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HT Picks: The most interesting books of the week

This week’s selection of good reads includes the journals of one of India’s finest poets and folklorists, a translation of a protest poem on Jallianwala Bagh that was banned in 1920, and a retracing of the life of Udham Singh who assassinated one of the main perpetrators of the Amritsar massacre

books Updated: Apr 12, 2019 16:05 IST
HT Team
HT Team
Jallianwala Bagh,Samskara,poetry
The journals of a poet, a banned poem, and the life of Udham Singh, all that on HT Picks this week!(HT Team)


351pp, Rs 599; Penguin

AK Ramanujan (1929-1993) is well known as one of the finest poets, translators, folklorists, essayists and scholars of the twentieth century. His translations of ancient Tamil and medieval Kannada Poetry, as well as of UR Anantha Murthy’s novel Samskara, are considered classics in Indian literature. A pioneering poet, he had produced during his lifetime four poetry collections in English and three in Kannada.

However little is known about the personal material that is contained in the ‘AKR Papers’ a large treasure of literature – journals, diaries, notes – Ramanujan left behind in his prolific career: his literary footprints. He had intended to publish many of these private writings, but never did.

After his premature death in 1993, the Papers – spanning forty-nine years from 1944 to 1993 – were given by his family to the Special Collections Research center at the Joseph Regenstein Library of the University of Chicago in June 1994.

Edited by Krishna Ramanujan and Guillermo Rodriguez, Journeys offers access to Ramanujan’s hitherto unpublished personal diaries and journals from the Papers – meticulously preserved at the University of Chicago – shining new light on his creative process. It includes accounts from his travels, his thoughts on writing many improvised as well as early poetry drafts, and dreams – the fertile grounds where the seeds for much of his later published work were planted.*


373pp, Rs 599; Simon & Schuster

On 13 April 1919, thousands of civilians gathered peacefully in Jallianwala Bagh, a walled garden in Amritsar. In the eyes of both the lieutenant governor of Punjab, Sir Michael O’Dwyer, and his top military man in the city, Brigadier General Dyer, such gatherings were proof that a second Indian mutiny was brewing in the province. Dyer decided to use the meeting to teach the natives a lesson. Blocking the main exit with armoured cars, he marched in with his men and commanded them to fire without giving any order to disperse.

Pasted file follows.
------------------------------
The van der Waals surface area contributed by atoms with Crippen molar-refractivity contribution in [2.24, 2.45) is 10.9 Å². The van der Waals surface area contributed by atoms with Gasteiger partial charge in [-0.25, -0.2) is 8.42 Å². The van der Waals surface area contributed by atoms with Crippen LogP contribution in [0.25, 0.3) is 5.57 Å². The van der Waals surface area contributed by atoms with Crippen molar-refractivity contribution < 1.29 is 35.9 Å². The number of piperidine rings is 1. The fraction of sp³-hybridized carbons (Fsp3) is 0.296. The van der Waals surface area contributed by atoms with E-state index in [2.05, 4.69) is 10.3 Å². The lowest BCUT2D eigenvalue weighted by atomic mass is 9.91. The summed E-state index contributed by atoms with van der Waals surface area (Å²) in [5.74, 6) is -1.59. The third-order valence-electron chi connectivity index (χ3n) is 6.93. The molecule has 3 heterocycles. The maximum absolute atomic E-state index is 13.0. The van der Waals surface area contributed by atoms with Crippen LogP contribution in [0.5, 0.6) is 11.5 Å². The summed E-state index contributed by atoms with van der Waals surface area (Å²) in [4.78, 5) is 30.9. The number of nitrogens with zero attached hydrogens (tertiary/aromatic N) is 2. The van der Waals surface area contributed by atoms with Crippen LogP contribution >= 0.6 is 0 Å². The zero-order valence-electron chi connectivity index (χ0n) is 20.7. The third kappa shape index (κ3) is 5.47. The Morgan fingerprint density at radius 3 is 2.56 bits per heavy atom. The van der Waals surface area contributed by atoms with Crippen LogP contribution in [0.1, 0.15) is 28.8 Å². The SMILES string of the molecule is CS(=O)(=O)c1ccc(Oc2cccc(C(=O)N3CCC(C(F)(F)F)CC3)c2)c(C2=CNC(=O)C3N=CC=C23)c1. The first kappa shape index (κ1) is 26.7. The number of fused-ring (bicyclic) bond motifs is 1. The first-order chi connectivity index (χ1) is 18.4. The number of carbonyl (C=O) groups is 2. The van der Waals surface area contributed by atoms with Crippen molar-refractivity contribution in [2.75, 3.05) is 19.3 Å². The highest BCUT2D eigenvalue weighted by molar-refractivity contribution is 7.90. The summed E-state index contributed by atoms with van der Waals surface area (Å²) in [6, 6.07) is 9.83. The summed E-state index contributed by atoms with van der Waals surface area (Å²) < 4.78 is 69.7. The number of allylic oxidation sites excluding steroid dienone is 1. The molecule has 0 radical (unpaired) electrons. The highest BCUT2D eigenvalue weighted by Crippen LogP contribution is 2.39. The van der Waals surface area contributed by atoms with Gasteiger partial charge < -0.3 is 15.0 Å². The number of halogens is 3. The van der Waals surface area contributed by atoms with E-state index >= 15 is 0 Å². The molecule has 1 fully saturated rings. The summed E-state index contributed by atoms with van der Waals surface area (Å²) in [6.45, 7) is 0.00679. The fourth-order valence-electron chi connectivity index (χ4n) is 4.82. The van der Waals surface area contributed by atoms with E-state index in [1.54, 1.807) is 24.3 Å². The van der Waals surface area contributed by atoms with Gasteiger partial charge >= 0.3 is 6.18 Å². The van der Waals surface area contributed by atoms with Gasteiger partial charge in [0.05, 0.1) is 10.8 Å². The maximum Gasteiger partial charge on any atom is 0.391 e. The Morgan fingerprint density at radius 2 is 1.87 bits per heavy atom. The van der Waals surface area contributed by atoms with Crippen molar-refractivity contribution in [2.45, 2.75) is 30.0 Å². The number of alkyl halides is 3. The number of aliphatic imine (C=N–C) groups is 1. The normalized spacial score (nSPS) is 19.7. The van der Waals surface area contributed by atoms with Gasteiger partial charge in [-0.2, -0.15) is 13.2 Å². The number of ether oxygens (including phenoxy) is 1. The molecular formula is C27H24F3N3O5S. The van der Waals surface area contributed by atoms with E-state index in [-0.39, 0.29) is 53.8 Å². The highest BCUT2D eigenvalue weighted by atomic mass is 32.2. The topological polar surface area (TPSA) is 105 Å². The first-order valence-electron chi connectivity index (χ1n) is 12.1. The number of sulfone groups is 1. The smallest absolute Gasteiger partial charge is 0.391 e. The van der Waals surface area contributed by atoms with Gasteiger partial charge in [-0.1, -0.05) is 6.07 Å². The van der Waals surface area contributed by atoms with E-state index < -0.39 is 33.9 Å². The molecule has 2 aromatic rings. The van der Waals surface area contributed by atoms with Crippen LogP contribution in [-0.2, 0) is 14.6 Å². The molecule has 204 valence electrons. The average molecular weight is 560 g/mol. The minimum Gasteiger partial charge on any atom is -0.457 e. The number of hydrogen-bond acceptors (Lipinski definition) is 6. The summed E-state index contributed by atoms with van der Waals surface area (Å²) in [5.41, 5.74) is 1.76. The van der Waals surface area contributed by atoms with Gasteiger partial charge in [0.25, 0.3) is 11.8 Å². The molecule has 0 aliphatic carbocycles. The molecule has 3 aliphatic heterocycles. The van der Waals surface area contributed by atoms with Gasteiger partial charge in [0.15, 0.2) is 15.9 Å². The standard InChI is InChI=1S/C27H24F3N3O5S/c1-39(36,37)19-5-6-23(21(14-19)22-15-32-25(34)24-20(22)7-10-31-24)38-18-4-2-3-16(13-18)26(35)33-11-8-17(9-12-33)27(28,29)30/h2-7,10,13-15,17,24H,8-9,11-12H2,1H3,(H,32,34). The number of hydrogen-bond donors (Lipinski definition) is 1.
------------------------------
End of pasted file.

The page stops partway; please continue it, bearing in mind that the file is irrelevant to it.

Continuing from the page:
In the murderous ten minutes that followed hundreds fell dead, and many more were wounded

According to legend, Udham Singh was among the injured that day and, picking up a handful of blood-soaked earth, he vowed to take revenge on those responsible. More than twenty years later in a Westminster hall, he gunned down O’Dwyer in cold blood to fulfill that promise. His actions made him a martyr in India and, to this day, his name is revered.

But what happened in the intervening years? In this sweeping narrative that takes the reader across four continents, Anita Anand separates reality from myth to reveal Singh’s astonishing story. She brilliantly pieces together his movements and the people who inspired and helped him, discovering surprising new links that take us from Jazz Age New York to the shady world of international spy rings, from poverty-stricken London bedsits to movie sets. The Patient Assassin shines a devastating light on one of the Raj’s most horrific events, but reads like a taut thriller as Singh’s moment of destiny draws ever nearer.*


128pp, Rs 339; HarperCollins

Twenty-two-year-old Nanak Singh joins the mass of peaceful protestors agitating against the Rowlatt Act. What then turns out to be one of the worst atrocities perpetrated by the British Raj, and a turning point in India’s independence movement, also becomes a life-changing experience for Nanak Singh, who survives the massacre, unconscious and unnoticed among the hundreds of corpses.

After going through the traumatic experience, Nanak Singh proceeds to write Khooni Vaisakhi, a long poem in Punjabi that narrates the political events in the run-up to the massacre and its immediate aftermath. The poem was a scathing critique of the British Raj and was banned soon after its publication in May 1920. After sixty long years, it was rediscovered and has been translated into English for the first time by the author’s grandson, Navdeep Suri.


Featuring the poem in translation and in original, this bilingual book also has essays by Navdeep Suri, Punjabi literature scholar HS Bhatia and BBC correspondent Justin Rowlatt. This commemorative edition of Khooni Vaisakhi is not only a poignant piece of protest literature but also a historical artifact and a resurrected witness to how Sikhs, Hindus and Muslims came together to stand up to colonization and oppression in one of India’s darkest moments. *

*All text from book flap

First Published: Apr 12, 2019 16:05 IST

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